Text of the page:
The benefits of deep breathing, gargling, and singing on stress come by increasing stimulation of the vagus nerve. So if you are stressed, and perform these exercises, your stress should lower due to vagal stimulation.
This is incredibly useful if you’re trying to respond to an immediate stressor or want to promote digestion before a meal. If you measure rMSSD before and after an exercise like this, it would increase. This indicates that whatever you did increased activity in the vagus nerve, lowering your stress response.
You can’t really argue that this is a bad thing. But, do you want to have a hair trigger for the rest of your life? Do you want to get stressed every time you get on the train? Do you want to do 5-10 minutes of breathing exercises every time you eat? Probably not.
Therefore, it becomes critically important to improve vagal function long term. This builds resilience by allowing you to freely enter and exit the stress response. So if you generally have a low rMSSD, your long term goal should be to improve it.
There are many ways to skin that cat. But the first step is to start measuring rMSSD. The next step is to optimize circadian rhythms, because they regulate the autonomic nervous system. I covered that in a podcast you can find here. Then, there’s a lot of individual tweaking that’s involved.
I’ve been doing this for more than 30 months, and the results are nothing short of amazing. I use an app called HRV4Training, which I’ve blogged about here.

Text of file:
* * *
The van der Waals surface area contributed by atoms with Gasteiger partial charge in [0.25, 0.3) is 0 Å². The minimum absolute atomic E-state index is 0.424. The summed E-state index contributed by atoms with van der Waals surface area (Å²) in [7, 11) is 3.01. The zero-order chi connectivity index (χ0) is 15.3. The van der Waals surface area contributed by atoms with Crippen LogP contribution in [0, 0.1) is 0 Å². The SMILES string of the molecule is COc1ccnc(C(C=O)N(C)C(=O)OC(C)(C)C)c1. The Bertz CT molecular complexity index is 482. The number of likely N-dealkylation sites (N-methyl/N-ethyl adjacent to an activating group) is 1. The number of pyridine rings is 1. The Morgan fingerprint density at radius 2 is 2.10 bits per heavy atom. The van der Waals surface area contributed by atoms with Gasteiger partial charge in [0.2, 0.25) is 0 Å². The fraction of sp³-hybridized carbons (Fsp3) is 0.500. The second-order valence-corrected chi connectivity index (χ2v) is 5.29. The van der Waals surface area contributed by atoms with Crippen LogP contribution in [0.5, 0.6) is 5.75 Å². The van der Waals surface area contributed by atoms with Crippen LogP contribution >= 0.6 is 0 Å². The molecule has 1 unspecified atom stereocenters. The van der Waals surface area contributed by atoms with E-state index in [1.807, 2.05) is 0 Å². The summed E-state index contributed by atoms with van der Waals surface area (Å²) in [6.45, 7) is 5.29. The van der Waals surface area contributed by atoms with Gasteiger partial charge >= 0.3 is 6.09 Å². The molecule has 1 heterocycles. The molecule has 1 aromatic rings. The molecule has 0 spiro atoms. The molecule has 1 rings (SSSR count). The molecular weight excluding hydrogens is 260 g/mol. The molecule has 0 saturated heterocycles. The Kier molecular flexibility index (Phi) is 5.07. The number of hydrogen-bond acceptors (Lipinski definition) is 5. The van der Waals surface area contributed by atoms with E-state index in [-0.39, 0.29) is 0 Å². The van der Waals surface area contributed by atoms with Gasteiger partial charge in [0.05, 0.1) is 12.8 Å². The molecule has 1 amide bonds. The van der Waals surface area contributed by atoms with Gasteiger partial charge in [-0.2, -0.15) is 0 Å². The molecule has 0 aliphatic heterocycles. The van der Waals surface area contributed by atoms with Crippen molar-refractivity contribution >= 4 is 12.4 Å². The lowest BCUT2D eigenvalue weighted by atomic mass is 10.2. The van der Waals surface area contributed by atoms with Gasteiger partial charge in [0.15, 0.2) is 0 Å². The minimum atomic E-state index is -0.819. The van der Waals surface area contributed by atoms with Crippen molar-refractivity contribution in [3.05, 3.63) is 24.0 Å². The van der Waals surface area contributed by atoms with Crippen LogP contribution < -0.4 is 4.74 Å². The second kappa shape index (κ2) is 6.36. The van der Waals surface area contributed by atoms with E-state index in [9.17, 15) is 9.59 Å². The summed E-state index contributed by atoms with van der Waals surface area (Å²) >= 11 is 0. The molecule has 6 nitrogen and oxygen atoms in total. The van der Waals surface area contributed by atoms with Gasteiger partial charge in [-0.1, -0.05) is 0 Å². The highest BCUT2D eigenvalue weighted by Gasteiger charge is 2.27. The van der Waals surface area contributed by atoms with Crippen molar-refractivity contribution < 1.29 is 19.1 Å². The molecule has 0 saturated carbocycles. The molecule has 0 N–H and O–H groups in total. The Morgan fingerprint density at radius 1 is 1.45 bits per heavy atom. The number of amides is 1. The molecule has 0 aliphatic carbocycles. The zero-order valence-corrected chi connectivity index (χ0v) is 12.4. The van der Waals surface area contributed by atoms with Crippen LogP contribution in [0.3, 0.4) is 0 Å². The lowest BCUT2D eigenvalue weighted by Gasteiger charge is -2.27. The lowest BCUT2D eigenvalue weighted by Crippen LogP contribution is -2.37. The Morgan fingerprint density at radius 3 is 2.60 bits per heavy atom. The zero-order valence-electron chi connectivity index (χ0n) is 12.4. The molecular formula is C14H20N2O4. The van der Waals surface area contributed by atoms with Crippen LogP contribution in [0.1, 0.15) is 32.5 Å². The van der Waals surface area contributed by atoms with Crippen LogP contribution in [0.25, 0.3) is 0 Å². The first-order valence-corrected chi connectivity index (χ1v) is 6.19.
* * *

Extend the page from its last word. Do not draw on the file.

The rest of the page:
Improving vagus nerve function: From 10 years older to the fountain of youth in 30 months
When I first measured rMSSD with the HRV4Training app, I didn’t expect it to be great. But, I also didn’t think it would be awful, and it was. Based on these norms, my vagal function was similar to someone more than 10 years older than me. For reference, was 40 at the time.
After x years, I improved quite a bit, but was still behind the bell curve. But I stuck to my circadian schedule, making some tweaks here and there. As a result, 30 months in, I’m now in the upper 5th percentile for HRV4Training users 35 years and younger.
Given that most users of this app are athletes, I am beyond pleased. Here are my results through the years, from left to right.
As you can see, I went from a weekly rMSSD average of 34.8 to 49.6 in 6 months. However, there is great variability in the readings on the measurement from June 2018 on the right. This variability improved considerably with my next readings.
Just 4 months later, rMSSD improved by 30% and variability was considerably reduced. And 6 months after that, rMSSD was still improved with sustained low variability. At this point, my rMSSD was near the average of someone between the ages of 25-35, at an age of 42. But I wasn’t done yet.